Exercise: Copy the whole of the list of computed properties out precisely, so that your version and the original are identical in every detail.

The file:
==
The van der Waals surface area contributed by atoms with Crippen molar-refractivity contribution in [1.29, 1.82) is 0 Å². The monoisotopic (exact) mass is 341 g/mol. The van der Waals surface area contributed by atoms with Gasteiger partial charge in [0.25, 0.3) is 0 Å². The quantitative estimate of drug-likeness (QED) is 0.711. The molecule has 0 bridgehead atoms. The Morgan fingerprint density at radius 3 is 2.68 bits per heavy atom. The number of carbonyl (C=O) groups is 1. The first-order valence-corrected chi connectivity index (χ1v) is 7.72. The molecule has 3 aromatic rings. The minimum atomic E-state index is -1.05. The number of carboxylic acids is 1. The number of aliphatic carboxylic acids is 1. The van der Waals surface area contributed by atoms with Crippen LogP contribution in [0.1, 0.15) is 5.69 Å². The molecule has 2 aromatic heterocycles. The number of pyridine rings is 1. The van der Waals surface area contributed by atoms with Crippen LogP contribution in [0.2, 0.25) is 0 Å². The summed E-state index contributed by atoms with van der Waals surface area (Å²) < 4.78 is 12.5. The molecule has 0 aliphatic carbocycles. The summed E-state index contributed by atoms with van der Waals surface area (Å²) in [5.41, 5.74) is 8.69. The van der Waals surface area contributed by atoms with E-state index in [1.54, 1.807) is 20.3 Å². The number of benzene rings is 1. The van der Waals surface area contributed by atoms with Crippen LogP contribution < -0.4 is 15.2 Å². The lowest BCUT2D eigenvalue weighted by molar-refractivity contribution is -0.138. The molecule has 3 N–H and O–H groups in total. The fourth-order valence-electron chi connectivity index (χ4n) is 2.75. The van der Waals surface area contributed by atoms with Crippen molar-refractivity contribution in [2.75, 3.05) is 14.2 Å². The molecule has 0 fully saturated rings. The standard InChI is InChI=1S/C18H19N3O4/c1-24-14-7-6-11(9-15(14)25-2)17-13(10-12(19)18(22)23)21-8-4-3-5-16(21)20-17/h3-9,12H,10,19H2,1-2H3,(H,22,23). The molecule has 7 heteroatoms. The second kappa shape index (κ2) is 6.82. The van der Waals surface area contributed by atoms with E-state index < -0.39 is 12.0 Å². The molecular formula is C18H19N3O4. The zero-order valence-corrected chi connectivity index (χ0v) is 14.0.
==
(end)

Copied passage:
The van der Waals surface area contributed by atoms with Crippen molar-refractivity contribution in [1.29, 1.82) is 0 Å². The monoisotopic (exact) mass is 341 g/mol. The van der Waals surface area contributed by atoms with Gasteiger partial charge in [0.25, 0.3) is 0 Å². The quantitative estimate of drug-likeness (QED) is 0.711. The molecule has 0 bridgehead atoms. The Morgan fingerprint density at radius 3 is 2.68 bits per heavy atom. The number of carbonyl (C=O) groups is 1. The first-order valence-corrected chi connectivity index (χ1v) is 7.72. The molecule has 3 aromatic rings. The minimum atomic E-state index is -1.05. The number of carboxylic acids is 1. The number of aliphatic carboxylic acids is 1. The van der Waals surface area contributed by atoms with Crippen LogP contribution in [0.1, 0.15) is 5.69 Å². The molecule has 2 aromatic heterocycles. The number of pyridine rings is 1. The van der Waals surface area contributed by atoms with Crippen LogP contribution in [0.2, 0.25) is 0 Å². The summed E-state index contributed by atoms with van der Waals surface area (Å²) < 4.78 is 12.5. The molecule has 0 aliphatic carbocycles. The summed E-state index contributed by atoms with van der Waals surface area (Å²) in [5.41, 5.74) is 8.69. The van der Waals surface area contributed by atoms with E-state index in [1.54, 1.807) is 20.3 Å². The number of benzene rings is 1. The van der Waals surface area contributed by atoms with Crippen LogP contribution < -0.4 is 15.2 Å². The lowest BCUT2D eigenvalue weighted by molar-refractivity contribution is -0.138. The molecule has 3 N–H and O–H groups in total. The fourth-order valence-electron chi connectivity index (χ4n) is 2.75. The van der Waals surface area contributed by atoms with Crippen molar-refractivity contribution in [2.75, 3.05) is 14.2 Å². The molecule has 0 fully saturated rings. The standard InChI is InChI=1S/C18H19N3O4/c1-24-14-7-6-11(9-15(14)25-2)17-13(10-12(19)18(22)23)21-8-4-3-5-16(21)20-17/h3-9,12H,10,19H2,1-2H3,(H,22,23). The molecule has 7 heteroatoms. The second kappa shape index (κ2) is 6.82. The van der Waals surface area contributed by atoms with E-state index < -0.39 is 12.0 Å². The molecular formula is C18H19N3O4. The zero-order valence-corrected chi connectivity index (χ0v) is 14.0.